Families tended to stick together back then... everybody had a role to play. To get anywhere, you had to walk or own a horse. Things that take us moments now could take people hours to do then. They were also more physically fit. Generations of people in the community were known to one another. News was heard by word of mouth, telegraph or newspaper. Entertainment was centered on human interaction- people shared with one another their homes, food, talents... They went out to the theater to see comedies & plays. A "concert" to them was a trip to hear the symphony or local quartet. They dressed up to go out & wouldn't think of yelling at the performers unless they were at a sporting event...

Today, you could say families still stick together- via skype, phone, email & visits once a year. But its not quite the same as flesh & blood breathing the same air every day. You could say we still hear news on the internet, tv, newspapers & by word of mouth- in fact, how cool is it to know anything that's going on anywhere, at any time?! But its not quite the same because there are so many sources to choose from... Who can you trust? You may as well be inviting a stranger off the street to take care of your children. We still go to theaters & concerts, but not without some kick ass speakers, smoke & lights to keep us entertained... We experience life through filters now- tv, computer, even cell phone screens all serve to disconnect us from the source. We filter sounds through headphones or the hustle & bustle of activity around us. Our senses are bombarded. Where can you interact with another human being these days without the din of background noise or the influence of modern technology? Even home can be distracting anymore. 

What has the lack of quiet & communal human interaction done to us thus far? And what are the kids of this generation going to experience when they're our age? Will they crave silence & connection? And how will they satisfy that need if we obliterate those things from practice & memory?!

Monday, January 13, 2014

Modern day Annunciation (Or, the 1st Joyful Mystery)

Imagine you're just sitting in your house, minding your own business. Maybe you're engaging in a mundane task like washing dishes, folding laundry or balancing your checkbook. You're a single girl, you've got the day off work & you're not expecting to see anyone for hours. Maybe you just sat down with a cup of coffee & its time to relax with a good book. You're calm & all is calm around you. You allow your ears to focus in on the birds outside. The sun is shining & a warm, gentle breeze passes through the screen, teasing through the curtains ever so slightly.

You raise the cup to your lips & savor the sweet, dark liquid. All of a sudden, there's a voice behind you: "Hi!" it says. You lose your grip & spill your coffee all over the table. Your heart is racing. You're afraid to turn around. No one should be here. Is the front door locked? Where's your phone?! You feel a little panicked. You don't recognize the voice. Slowly, your shift in your chair & look behind you. Its hard to see the figure outlined against the blinding light. "Hi!" the voice says again. Its a male voice. He doesn't sound threatening. What does he want? You lift your arm up to shield your eyes.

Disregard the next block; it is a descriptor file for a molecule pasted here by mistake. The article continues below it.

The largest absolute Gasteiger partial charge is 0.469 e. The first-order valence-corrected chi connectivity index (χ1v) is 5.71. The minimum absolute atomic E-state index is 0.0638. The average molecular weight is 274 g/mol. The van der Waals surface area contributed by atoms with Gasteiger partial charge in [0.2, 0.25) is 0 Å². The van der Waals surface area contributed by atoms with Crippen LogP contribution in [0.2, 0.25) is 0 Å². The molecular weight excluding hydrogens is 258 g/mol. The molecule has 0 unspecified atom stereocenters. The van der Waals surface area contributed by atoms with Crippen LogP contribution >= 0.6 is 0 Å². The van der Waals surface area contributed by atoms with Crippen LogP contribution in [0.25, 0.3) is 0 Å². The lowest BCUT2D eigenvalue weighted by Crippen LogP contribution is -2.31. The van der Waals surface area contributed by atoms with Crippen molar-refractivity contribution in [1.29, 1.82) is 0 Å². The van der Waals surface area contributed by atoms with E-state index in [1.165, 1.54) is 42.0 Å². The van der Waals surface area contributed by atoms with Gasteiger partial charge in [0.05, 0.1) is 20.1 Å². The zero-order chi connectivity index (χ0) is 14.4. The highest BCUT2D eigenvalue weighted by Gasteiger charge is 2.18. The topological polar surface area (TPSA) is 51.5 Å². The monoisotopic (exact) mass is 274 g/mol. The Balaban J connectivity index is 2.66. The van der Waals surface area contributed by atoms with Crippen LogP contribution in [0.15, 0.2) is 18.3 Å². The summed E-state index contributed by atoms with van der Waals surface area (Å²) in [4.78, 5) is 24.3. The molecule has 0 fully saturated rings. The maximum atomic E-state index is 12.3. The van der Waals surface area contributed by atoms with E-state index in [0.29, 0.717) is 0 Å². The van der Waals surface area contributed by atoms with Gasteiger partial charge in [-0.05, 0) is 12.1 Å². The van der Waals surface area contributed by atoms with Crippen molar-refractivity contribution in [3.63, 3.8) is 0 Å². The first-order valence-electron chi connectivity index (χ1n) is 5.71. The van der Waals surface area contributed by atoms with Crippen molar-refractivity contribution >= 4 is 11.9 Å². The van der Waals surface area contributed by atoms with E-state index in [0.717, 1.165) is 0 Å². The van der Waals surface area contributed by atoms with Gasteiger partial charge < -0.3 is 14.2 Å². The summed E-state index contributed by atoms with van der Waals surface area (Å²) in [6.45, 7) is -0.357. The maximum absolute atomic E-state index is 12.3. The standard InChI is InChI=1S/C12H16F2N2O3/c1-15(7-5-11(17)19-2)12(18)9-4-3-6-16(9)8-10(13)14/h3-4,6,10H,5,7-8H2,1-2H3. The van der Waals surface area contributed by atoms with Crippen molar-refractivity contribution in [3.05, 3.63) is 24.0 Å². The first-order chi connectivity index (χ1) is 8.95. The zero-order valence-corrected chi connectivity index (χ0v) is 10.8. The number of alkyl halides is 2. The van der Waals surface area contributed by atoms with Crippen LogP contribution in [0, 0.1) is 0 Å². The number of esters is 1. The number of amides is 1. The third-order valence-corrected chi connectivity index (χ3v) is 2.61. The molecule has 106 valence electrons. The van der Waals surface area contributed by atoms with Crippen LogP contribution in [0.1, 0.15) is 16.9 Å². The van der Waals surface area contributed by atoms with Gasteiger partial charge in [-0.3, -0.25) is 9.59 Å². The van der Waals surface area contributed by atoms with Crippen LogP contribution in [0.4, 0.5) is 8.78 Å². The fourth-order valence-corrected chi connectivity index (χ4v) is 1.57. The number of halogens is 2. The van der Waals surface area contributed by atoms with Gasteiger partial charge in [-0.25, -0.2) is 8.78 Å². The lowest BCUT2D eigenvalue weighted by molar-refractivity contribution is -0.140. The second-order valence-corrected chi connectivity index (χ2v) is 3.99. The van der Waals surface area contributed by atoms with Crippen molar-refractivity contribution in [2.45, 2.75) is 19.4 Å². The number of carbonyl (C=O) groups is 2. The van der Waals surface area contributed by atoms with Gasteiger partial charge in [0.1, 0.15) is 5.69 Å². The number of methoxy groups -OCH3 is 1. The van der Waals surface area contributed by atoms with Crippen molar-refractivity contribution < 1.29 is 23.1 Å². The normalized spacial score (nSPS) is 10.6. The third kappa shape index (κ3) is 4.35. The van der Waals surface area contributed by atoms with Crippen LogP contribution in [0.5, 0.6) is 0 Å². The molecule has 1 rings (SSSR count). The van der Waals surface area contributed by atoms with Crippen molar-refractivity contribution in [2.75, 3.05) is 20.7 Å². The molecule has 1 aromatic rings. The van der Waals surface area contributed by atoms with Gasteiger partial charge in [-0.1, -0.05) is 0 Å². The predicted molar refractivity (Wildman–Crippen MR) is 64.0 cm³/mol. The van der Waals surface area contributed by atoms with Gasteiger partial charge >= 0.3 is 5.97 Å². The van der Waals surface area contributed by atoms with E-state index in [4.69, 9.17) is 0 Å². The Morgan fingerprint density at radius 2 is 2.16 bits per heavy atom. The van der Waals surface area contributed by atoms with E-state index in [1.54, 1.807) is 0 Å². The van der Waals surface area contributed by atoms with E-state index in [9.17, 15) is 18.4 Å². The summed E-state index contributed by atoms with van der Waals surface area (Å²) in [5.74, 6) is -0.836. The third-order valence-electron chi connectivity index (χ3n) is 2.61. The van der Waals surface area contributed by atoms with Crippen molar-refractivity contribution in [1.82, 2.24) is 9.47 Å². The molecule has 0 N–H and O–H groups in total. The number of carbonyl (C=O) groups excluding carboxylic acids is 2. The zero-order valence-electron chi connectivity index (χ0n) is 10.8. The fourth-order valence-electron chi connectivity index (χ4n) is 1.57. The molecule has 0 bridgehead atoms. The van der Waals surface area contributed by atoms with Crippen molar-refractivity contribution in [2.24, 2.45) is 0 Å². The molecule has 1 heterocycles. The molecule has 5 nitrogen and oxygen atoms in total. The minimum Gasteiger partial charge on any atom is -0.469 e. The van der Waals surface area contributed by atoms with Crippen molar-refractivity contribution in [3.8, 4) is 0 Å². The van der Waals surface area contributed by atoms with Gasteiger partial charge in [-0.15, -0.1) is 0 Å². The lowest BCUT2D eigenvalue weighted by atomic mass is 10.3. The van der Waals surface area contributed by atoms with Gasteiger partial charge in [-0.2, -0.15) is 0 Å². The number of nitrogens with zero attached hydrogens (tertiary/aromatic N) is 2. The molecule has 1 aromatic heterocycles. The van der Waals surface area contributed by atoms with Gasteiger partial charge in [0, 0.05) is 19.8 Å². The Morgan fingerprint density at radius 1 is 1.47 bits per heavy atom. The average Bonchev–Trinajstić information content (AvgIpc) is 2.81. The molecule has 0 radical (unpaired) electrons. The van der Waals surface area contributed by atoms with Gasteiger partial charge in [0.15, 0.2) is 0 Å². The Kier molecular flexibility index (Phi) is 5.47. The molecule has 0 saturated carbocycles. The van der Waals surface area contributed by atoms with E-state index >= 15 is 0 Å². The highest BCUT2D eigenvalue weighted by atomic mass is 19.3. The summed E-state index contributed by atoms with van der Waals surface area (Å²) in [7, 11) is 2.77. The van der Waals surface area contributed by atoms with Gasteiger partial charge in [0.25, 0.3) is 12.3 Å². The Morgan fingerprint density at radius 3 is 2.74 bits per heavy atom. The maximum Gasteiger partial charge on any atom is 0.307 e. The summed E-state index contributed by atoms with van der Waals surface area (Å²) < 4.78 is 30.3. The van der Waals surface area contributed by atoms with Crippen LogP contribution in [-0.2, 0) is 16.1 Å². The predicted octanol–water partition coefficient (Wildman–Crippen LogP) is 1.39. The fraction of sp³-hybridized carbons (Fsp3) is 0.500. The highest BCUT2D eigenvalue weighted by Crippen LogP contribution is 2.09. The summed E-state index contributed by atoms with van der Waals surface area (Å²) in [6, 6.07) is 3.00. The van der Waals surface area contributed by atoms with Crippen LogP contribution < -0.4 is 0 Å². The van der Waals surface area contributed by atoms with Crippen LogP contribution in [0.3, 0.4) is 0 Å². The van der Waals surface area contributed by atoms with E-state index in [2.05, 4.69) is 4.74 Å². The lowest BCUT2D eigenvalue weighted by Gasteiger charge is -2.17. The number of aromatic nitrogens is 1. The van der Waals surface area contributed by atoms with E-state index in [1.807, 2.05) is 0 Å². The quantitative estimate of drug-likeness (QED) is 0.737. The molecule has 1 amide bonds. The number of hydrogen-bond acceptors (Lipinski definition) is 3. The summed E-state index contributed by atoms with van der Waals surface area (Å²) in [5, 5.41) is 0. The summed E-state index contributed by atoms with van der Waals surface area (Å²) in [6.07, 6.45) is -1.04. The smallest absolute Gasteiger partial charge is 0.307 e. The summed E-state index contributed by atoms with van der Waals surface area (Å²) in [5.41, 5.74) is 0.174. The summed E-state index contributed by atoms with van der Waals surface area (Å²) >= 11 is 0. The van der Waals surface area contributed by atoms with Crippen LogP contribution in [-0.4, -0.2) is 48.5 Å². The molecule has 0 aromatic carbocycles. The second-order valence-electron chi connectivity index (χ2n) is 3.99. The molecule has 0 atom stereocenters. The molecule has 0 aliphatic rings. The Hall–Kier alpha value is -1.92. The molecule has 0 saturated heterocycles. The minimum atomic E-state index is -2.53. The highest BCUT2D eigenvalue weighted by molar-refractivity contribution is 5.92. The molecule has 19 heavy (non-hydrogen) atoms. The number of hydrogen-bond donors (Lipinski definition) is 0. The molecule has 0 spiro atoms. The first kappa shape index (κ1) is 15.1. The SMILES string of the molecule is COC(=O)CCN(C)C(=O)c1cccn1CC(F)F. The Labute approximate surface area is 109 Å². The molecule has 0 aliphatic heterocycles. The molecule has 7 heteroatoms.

The voice calls you by name now, tells you you're highly favored & that the Lord is with you. What is this, some kind of joke? Did you finally win the mail order sweepstakes? Maybe some religious looney just escaped, looked you up in the phone book & you're his first victim. Great, you think. What a way to go. You try to remember that self defense acronym: Solar plexus, Instep, Nose, Groin... The voice steps into view. You lower your arm. He's so... sparkly. And then you realize this is no man. Its an... an angel! No way, you think to yourself. Your face goes pale & you suddenly wish you could hide.

"Don't be afraid", says the angel. He tells you again that you've found favor with God. Were you looking for favor?  You don't remember asking for anything specific, except maybe that one thing... Before you can engage your internal dialogue further, the angel continues, "You're going to have a baby & name it Jesus". "Whoa, hold on now", you say, "I'm single & I believe that love waits, you know... I've never even been with a guy in that way. How am I supposed to get pregnant?!" Your mind is spinning. The angel looks you in the eye & tells you the Holy Spirit will "overshadow you" (He's gonna what?!) & the child conceived in your womb will be holy. "Wait, like HOLY holy?" you ask. The angel continues, "He will be the Son of God".

The moments following cover you like heavy molasses. Why you? When will all this happen? What will life look like if you say yes? Can you say no? But you find that mere seconds have passed when you suddenly utter the words that  surprise even you: "Ok. Let's do this".